When did you first realize it? For me: the day after the kids went home. The memorial service was over. The van sat in the driveway with no place to go. The house held an eerie sense of emptiness, even though it was newly redecorated and fully furnished.
As a person who has spent more years of her adult life living alone than with another person or persons, I thought I’d handle the adjustment to this new aloneness with no trouble. I thought I could do it on my own without any stress. I thought I’d take one month to re-adjust and then go sailing into the future as the calendar turned to the new year.
Guess what. I was wrong. For the past 15 years, I’ve been learning how to be home alone. Two key words: home and alone.
One of my first acts was to surrender to God and invite him to be the Lord of my life and home (again). Read more about that process here.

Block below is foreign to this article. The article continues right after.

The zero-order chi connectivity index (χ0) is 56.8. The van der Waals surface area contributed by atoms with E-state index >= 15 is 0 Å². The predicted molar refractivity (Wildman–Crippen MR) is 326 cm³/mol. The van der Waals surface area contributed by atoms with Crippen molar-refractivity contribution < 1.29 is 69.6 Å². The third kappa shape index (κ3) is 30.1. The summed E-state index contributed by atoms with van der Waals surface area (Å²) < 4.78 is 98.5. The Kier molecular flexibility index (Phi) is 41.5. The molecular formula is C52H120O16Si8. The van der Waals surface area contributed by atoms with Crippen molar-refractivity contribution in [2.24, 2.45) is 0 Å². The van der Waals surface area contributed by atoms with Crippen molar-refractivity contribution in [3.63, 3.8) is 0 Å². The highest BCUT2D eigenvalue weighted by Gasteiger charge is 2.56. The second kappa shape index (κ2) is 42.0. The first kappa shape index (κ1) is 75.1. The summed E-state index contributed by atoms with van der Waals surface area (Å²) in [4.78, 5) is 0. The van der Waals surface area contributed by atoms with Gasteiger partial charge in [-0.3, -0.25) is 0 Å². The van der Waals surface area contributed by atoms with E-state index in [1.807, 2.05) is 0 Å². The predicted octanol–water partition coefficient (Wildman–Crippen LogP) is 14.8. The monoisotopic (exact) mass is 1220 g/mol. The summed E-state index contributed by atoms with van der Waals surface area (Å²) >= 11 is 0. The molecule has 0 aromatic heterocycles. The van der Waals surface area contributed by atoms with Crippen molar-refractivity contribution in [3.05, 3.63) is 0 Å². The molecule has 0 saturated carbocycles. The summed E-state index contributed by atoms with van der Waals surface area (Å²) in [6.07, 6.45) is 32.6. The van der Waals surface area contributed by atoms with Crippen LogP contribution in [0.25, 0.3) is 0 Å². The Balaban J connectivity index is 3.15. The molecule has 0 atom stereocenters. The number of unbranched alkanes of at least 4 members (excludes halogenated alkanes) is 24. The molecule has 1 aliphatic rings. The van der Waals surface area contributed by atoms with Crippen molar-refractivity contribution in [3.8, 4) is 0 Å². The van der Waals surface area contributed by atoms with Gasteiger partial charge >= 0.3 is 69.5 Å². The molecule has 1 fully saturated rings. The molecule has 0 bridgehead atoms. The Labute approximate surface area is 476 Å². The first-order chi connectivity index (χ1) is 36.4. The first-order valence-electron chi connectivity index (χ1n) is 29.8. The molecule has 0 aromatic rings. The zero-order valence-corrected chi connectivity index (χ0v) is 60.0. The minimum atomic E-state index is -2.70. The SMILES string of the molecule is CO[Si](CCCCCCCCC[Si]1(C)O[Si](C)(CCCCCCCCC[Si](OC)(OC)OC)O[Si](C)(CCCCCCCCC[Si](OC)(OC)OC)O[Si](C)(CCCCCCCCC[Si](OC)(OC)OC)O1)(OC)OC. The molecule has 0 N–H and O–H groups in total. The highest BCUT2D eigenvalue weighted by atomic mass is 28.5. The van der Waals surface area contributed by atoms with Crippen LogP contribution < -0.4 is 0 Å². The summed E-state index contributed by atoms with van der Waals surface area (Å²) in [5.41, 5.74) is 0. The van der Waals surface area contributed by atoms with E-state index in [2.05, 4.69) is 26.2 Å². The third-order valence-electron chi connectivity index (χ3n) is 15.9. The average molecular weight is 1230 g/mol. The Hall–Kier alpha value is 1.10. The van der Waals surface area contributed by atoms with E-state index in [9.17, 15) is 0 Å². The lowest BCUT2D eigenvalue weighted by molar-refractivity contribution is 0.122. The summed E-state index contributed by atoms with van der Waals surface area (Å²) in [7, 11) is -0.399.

Then I began the process of not only defining the new normal for my life, but also making a new home for myself.
At first, I stayed in the same house where my husband Gene and I had been living together. My priority was adjusting that house to become my home. Rearranging furniture. Giving away items that weren’t important to me. Changing the rooms for different uses. Taking care of (or hiring someone to take care of) a variety of household repairs that we had put off for too long. Giving attention to maintenance needs that I just hadn’t had time to do. That took up a lot of my time!
After five years of doing that, God provided me with a new job and new place to live. I relocated to the Chicago area and (after some unexpected turns) made a new home for myself there.
I’ve lived here now longer than I’ve lived in any other home except my childhood home. What an interesting, unexpected part of God’s plan!
Home alone takes on a new connotation when you are a widow. As a widow who works a full-time job and has a long commute each weekday, I have many hours and days when I am alone. In the car and in my home.